Nigeria’s central bank cannot quickly clear forex backlog – Fitch

By Libby George

LONDON (Reuters) – Nigeria’s central bank still lacks the foreign exchange to clear the backlog of demand, and the country’s high interest payment to revenue ratio weighs on its sovereign credit rating, Fitch said on Thursday.

Africa’s largest economy has thus far cleared just $2 billion of a backlog of some $7 billion in forex forwards revealed after President Bola Tinubu took office last year.

Tinubu took quick action on key fiscal reforms – including slashing petrol subsidies and loosening controls on the naira to narrow the gap between official and parallel rates.

But Gaimin Nonyane, director of Middle East and Africa sovereigns with Fitch, said foreign exchange shortages in Nigeria would keep pressure on the naira, where there is currently a 30% gap between the official and parallel rates.

“We think that the central bank is still very well short of the amount it needs to be able to clear the foreign exchange backlog and also meet the extremely large external financing by the private sectors,” Nonyane said in a webinar.

Nonyane said Fitch expected the naira to end the year just above 900 against the dollar.

The official rate is currently at 846 to the dollar, but has wildly fluctuated, going past 1,299 this month, according to LSEG data.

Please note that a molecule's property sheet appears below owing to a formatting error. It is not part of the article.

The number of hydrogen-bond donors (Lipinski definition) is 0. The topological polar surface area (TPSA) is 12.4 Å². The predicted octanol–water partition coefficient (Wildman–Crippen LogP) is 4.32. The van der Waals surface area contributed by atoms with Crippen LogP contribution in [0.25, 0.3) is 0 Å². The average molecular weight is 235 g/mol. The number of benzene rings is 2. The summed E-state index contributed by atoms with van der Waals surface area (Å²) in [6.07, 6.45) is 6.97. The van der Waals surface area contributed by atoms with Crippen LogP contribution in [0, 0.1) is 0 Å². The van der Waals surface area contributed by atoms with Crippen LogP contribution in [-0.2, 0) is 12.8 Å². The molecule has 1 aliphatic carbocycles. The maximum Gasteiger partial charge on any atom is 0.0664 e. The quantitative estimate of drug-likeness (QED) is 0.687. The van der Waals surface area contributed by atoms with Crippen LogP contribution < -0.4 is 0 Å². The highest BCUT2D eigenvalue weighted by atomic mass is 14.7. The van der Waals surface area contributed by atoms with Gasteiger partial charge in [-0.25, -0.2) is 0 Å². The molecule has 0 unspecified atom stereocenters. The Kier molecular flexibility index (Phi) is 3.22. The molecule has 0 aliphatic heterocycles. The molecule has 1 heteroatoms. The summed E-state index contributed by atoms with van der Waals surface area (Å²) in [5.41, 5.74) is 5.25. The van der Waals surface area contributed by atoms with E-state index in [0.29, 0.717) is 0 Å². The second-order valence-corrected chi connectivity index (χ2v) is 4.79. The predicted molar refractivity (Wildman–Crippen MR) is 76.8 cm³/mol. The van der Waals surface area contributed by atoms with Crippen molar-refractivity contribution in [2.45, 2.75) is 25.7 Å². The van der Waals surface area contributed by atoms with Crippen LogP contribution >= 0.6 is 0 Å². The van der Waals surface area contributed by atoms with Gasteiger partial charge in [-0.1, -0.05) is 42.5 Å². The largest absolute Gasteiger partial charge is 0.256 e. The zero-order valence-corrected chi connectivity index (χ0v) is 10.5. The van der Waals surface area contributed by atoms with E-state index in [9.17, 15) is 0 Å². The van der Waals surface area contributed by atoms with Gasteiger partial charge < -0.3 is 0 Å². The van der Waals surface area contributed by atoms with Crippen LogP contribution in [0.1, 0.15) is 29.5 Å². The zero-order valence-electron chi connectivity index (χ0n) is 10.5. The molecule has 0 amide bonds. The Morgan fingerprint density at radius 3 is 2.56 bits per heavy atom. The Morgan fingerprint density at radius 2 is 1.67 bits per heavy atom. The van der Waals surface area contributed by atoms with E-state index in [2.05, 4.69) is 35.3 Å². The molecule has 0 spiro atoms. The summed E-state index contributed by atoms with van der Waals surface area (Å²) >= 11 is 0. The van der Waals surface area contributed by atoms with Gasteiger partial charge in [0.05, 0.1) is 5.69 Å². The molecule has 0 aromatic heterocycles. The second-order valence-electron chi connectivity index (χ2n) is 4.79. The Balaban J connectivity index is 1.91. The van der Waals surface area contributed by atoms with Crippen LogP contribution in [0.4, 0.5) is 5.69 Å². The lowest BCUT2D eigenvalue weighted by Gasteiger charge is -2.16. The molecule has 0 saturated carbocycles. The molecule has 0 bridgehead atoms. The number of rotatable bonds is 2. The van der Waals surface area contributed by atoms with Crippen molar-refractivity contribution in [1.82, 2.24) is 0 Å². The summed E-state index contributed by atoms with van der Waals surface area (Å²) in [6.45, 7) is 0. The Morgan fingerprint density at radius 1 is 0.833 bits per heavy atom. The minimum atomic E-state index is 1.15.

She added there had been some backtracking in fuel subsidy elimination. Tinubu allowed prices to triple in May, but naira pump prices have not moved since July despite global price fluctuations and significant naira weakness.

Nonyane and Toby Iles, Fitch’s head of Middle East and Africa sovereigns, also warned that Nigeria’s ratio of interest payments to revenue at above 40% – four times the median for B-rated sovereigns – was a key weakness for its credit rating.

Fitch currently rates Nigeria at B- with a stable outlook.

Across Africa, Iles said interest-to-revenue ratios had more than doubled since 2014 due to increased borrowing coupled with global interest rate hikes that boosted costs.

“We expect that ratio to continue to rise given the pass through of rates,” Iles said of African sovereigns.

(Additional reporting by Rachel Savage; Editing by Tomasz Janowski)